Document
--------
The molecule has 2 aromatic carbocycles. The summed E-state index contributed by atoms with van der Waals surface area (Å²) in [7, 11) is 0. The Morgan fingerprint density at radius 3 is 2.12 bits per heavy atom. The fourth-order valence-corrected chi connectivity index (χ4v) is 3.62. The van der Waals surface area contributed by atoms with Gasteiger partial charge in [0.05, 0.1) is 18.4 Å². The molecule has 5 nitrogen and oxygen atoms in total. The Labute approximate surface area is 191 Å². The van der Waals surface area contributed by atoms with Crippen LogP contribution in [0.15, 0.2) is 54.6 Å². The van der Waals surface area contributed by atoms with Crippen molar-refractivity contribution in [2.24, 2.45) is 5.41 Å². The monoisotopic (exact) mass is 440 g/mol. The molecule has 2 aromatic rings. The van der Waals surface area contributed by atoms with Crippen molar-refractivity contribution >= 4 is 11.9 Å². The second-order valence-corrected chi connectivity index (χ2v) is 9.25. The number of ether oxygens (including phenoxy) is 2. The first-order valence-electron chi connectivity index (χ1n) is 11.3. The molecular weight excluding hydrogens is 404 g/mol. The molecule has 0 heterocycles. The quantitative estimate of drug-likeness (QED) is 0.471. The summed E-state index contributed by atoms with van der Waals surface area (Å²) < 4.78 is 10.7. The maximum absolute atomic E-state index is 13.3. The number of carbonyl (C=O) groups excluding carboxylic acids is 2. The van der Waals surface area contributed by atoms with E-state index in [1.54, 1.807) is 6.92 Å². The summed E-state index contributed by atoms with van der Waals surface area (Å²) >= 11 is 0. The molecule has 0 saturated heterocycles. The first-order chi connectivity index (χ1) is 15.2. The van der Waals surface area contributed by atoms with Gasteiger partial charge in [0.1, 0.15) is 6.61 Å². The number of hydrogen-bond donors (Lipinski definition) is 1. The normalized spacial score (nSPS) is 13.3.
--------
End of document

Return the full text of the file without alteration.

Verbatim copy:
The molecule has 2 aromatic carbocycles. The summed E-state index contributed by atoms with van der Waals surface area (Å²) in [7, 11) is 0. The Morgan fingerprint density at radius 3 is 2.12 bits per heavy atom. The fourth-order valence-corrected chi connectivity index (χ4v) is 3.62. The van der Waals surface area contributed by atoms with Gasteiger partial charge in [0.05, 0.1) is 18.4 Å². The molecule has 5 nitrogen and oxygen atoms in total. The Labute approximate surface area is 191 Å². The van der Waals surface area contributed by atoms with Crippen LogP contribution in [0.15, 0.2) is 54.6 Å². The van der Waals surface area contributed by atoms with Crippen molar-refractivity contribution in [2.24, 2.45) is 5.41 Å². The monoisotopic (exact) mass is 440 g/mol. The molecule has 2 aromatic rings. The van der Waals surface area contributed by atoms with Crippen molar-refractivity contribution >= 4 is 11.9 Å². The second-order valence-corrected chi connectivity index (χ2v) is 9.25. The number of ether oxygens (including phenoxy) is 2. The first-order valence-electron chi connectivity index (χ1n) is 11.3. The molecular weight excluding hydrogens is 404 g/mol. The molecule has 0 heterocycles. The quantitative estimate of drug-likeness (QED) is 0.471. The summed E-state index contributed by atoms with van der Waals surface area (Å²) < 4.78 is 10.7. The maximum absolute atomic E-state index is 13.3. The number of carbonyl (C=O) groups excluding carboxylic acids is 2. The van der Waals surface area contributed by atoms with E-state index in [1.54, 1.807) is 6.92 Å². The summed E-state index contributed by atoms with van der Waals surface area (Å²) >= 11 is 0. The molecule has 0 saturated heterocycles. The first-order chi connectivity index (χ1) is 15.2. The van der Waals surface area contributed by atoms with Gasteiger partial charge in [0.1, 0.15) is 6.61 Å². The number of hydrogen-bond donors (Lipinski definition) is 1. The normalized spacial score (nSPS) is 13.3.